And there was also the premiere of a mini-opera about a competition to choose the best species of life, not to mention “ceremonial bows” by past winners.

Quite the night.

Without further ado, here are the winners via the Annals of Improbable Research, which oversees the Ig Nobels:

CHEMISTRY PRIZE — Callum Ormonde, Colin Raston, Tom Yuan, Stephan Kudlacek, Sameeran Kunche, Joshua N. Smith, William A. Brown, Kaitlin Pugliese, Tivoli Olsen, Mariam Iftikhar, Gregory Weiss, for inventing a chemical recipe to partially un-boil an egg.
REFERENCE: “Shear-Stress-Mediated Refolding of Proteins from Aggregates and Inclusion Bodies,” ChemBioChem, January 2015.

PHYSICS PRIZE — Patricia Yang, David Hu, Jonathan Pham, Jerome Choo, for testing the biological principle that nearly all mammals empty their bladders in about 21 seconds (plus or minus 13 seconds).
REFERENCE: “Duration of Urination Does Not Change With Body Size,” Proceedings of the National Academy of Sciences, 2014.

LITERATURE PRIZE — Mark Dingemanse, Francisco Torreira, Nick J. Enfield, for discovering that the word “huh?” (or its equivalent) seems to exist in every human language — and for not being quite sure why.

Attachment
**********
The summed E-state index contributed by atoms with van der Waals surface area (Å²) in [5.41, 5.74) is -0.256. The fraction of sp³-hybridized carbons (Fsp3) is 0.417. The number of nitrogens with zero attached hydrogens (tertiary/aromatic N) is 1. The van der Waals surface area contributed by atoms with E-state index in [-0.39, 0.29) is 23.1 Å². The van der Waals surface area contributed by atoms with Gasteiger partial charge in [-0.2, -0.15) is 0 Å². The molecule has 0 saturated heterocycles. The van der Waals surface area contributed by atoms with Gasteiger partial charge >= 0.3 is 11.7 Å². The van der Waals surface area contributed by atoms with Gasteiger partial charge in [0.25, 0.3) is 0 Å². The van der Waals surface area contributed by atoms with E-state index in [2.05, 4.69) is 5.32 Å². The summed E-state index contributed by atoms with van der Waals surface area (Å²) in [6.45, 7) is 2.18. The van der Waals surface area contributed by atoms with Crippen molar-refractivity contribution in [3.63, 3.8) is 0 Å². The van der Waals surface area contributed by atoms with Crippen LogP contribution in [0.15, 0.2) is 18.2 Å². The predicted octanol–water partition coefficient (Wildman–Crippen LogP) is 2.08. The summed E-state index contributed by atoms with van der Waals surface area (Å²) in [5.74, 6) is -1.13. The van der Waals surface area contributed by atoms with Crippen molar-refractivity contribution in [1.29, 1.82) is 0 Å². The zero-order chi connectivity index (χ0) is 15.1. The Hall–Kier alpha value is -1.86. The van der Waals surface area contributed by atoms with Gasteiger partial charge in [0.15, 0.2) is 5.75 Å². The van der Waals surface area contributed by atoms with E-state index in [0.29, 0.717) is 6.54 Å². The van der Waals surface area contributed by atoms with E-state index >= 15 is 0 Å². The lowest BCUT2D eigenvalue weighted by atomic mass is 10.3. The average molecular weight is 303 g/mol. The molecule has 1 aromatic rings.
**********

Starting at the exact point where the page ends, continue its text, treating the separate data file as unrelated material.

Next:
REFERENCE: “Is ‘Huh?’ a universal word? Conversational infrastructure and the convergent evolution of linguistic items,” Mark Dingemanse, Francisco Torreira, and Nick J. Enfield, PLOS ONE, 2013.

MANAGEMENT PRIZE — Gennaro Bernile, Vineet Bhagwat, and P. Raghavendra Rau, for discovering that many business leaders developed in childhood a fondness for risk-taking, when they experienced natural disasters (such as earthquakes, volcanic eruptions, tsunamis, and wildfires) that — for them — had no dire personal consequences.